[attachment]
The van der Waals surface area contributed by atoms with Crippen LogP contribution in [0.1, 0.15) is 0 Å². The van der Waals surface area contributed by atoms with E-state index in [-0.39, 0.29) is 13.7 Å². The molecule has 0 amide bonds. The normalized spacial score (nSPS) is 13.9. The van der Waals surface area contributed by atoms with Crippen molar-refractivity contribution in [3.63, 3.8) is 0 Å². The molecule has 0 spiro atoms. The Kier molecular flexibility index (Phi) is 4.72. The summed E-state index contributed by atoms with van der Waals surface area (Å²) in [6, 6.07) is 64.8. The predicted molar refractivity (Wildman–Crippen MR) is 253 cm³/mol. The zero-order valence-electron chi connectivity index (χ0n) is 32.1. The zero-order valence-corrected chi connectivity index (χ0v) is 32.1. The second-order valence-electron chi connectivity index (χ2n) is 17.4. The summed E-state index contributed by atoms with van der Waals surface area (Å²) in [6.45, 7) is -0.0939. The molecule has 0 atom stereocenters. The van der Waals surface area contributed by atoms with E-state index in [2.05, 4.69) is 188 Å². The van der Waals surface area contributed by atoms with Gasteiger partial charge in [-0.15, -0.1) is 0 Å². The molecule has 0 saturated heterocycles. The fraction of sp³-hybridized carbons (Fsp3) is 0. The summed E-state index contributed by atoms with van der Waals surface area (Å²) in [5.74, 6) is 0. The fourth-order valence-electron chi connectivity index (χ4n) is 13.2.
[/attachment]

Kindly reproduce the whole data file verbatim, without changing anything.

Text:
The van der Waals surface area contributed by atoms with Crippen LogP contribution in [0.1, 0.15) is 0 Å². The van der Waals surface area contributed by atoms with E-state index in [-0.39, 0.29) is 13.7 Å². The molecule has 0 amide bonds. The normalized spacial score (nSPS) is 13.9. The van der Waals surface area contributed by atoms with Crippen molar-refractivity contribution in [3.63, 3.8) is 0 Å². The molecule has 0 spiro atoms. The Kier molecular flexibility index (Phi) is 4.72. The summed E-state index contributed by atoms with van der Waals surface area (Å²) in [6, 6.07) is 64.8. The predicted molar refractivity (Wildman–Crippen MR) is 253 cm³/mol. The zero-order valence-electron chi connectivity index (χ0n) is 32.1. The zero-order valence-corrected chi connectivity index (χ0v) is 32.1. The second-order valence-electron chi connectivity index (χ2n) is 17.4. The summed E-state index contributed by atoms with van der Waals surface area (Å²) in [6.45, 7) is -0.0939. The molecule has 0 atom stereocenters. The van der Waals surface area contributed by atoms with E-state index in [2.05, 4.69) is 188 Å². The van der Waals surface area contributed by atoms with Gasteiger partial charge in [-0.15, -0.1) is 0 Å². The molecule has 0 saturated heterocycles. The fraction of sp³-hybridized carbons (Fsp3) is 0. The summed E-state index contributed by atoms with van der Waals surface area (Å²) in [5.74, 6) is 0. The fourth-order valence-electron chi connectivity index (χ4n) is 13.2.